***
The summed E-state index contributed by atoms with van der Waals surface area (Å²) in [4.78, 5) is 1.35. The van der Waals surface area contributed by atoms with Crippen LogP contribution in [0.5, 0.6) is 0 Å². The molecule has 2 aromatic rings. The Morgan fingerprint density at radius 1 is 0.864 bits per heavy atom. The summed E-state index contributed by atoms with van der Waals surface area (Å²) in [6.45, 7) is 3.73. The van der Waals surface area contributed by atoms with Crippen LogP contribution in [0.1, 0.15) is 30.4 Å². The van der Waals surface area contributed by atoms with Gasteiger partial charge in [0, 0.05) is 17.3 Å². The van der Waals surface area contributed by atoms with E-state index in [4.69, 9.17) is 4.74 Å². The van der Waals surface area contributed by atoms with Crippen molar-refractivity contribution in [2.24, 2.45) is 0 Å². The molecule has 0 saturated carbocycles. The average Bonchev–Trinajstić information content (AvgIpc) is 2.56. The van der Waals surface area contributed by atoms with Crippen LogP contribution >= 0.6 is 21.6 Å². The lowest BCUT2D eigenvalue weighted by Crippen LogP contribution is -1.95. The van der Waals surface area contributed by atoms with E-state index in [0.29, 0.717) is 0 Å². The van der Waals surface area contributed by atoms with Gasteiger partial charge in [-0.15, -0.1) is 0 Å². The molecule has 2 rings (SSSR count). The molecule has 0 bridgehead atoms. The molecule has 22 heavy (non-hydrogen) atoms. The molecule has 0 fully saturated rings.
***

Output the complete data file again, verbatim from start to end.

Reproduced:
The summed E-state index contributed by atoms with van der Waals surface area (Å²) in [4.78, 5) is 1.35. The van der Waals surface area contributed by atoms with Crippen LogP contribution in [0.5, 0.6) is 0 Å². The molecule has 2 aromatic rings. The Morgan fingerprint density at radius 1 is 0.864 bits per heavy atom. The summed E-state index contributed by atoms with van der Waals surface area (Å²) in [6.45, 7) is 3.73. The van der Waals surface area contributed by atoms with Crippen LogP contribution in [0.1, 0.15) is 30.4 Å². The van der Waals surface area contributed by atoms with Gasteiger partial charge in [0, 0.05) is 17.3 Å². The van der Waals surface area contributed by atoms with E-state index in [4.69, 9.17) is 4.74 Å². The van der Waals surface area contributed by atoms with Crippen molar-refractivity contribution in [2.24, 2.45) is 0 Å². The molecule has 0 saturated carbocycles. The average Bonchev–Trinajstić information content (AvgIpc) is 2.56. The van der Waals surface area contributed by atoms with Crippen LogP contribution >= 0.6 is 21.6 Å². The lowest BCUT2D eigenvalue weighted by Crippen LogP contribution is -1.95. The van der Waals surface area contributed by atoms with E-state index in [0.29, 0.717) is 0 Å². The van der Waals surface area contributed by atoms with Gasteiger partial charge in [-0.15, -0.1) is 0 Å². The molecule has 2 rings (SSSR count). The molecule has 0 bridgehead atoms. The molecule has 22 heavy (non-hydrogen) atoms. The molecule has 0 fully saturated rings.